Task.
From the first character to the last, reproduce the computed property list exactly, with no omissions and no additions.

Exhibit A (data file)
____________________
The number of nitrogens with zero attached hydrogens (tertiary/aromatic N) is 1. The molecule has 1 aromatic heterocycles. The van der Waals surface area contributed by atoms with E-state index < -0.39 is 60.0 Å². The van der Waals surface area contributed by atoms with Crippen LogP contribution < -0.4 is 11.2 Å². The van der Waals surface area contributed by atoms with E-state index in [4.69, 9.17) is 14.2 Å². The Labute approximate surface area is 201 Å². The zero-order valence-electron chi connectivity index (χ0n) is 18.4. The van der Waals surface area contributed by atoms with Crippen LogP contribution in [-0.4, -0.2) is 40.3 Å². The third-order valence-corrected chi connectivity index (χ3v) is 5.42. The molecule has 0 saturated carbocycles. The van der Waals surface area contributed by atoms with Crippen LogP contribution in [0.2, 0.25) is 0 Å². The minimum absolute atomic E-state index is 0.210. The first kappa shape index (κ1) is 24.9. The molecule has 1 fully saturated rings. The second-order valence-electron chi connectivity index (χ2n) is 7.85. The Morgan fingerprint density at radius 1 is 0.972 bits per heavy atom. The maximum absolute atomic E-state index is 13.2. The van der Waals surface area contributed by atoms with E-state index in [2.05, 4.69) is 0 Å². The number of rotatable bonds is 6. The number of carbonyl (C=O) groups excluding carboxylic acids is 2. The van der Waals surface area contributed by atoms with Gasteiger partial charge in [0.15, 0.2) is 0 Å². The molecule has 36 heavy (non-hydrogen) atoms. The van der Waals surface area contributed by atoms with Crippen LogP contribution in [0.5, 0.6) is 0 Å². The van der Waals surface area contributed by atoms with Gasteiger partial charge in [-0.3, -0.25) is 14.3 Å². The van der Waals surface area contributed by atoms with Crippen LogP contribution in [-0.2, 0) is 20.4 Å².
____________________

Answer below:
The number of nitrogens with zero attached hydrogens (tertiary/aromatic N) is 1. The molecule has 1 aromatic heterocycles. The van der Waals surface area contributed by atoms with E-state index < -0.39 is 60.0 Å². The van der Waals surface area contributed by atoms with Crippen LogP contribution < -0.4 is 11.2 Å². The van der Waals surface area contributed by atoms with E-state index in [4.69, 9.17) is 14.2 Å². The Labute approximate surface area is 201 Å². The zero-order valence-electron chi connectivity index (χ0n) is 18.4. The van der Waals surface area contributed by atoms with Crippen LogP contribution in [-0.4, -0.2) is 40.3 Å². The third-order valence-corrected chi connectivity index (χ3v) is 5.42. The molecule has 0 saturated carbocycles. The van der Waals surface area contributed by atoms with Crippen LogP contribution in [0.2, 0.25) is 0 Å². The minimum absolute atomic E-state index is 0.210. The first kappa shape index (κ1) is 24.9. The molecule has 1 fully saturated rings. The second-order valence-electron chi connectivity index (χ2n) is 7.85. The Morgan fingerprint density at radius 1 is 0.972 bits per heavy atom. The maximum absolute atomic E-state index is 13.2. The van der Waals surface area contributed by atoms with E-state index in [2.05, 4.69) is 0 Å². The number of rotatable bonds is 6. The number of carbonyl (C=O) groups excluding carboxylic acids is 2. The van der Waals surface area contributed by atoms with Gasteiger partial charge in [0.15, 0.2) is 0 Å². The molecule has 36 heavy (non-hydrogen) atoms. The van der Waals surface area contributed by atoms with Crippen LogP contribution in [0.5, 0.6) is 0 Å². The van der Waals surface area contributed by atoms with Gasteiger partial charge in [-0.3, -0.25) is 14.3 Å². The van der Waals surface area contributed by atoms with Crippen LogP contribution in [-0.2, 0) is 20.4 Å².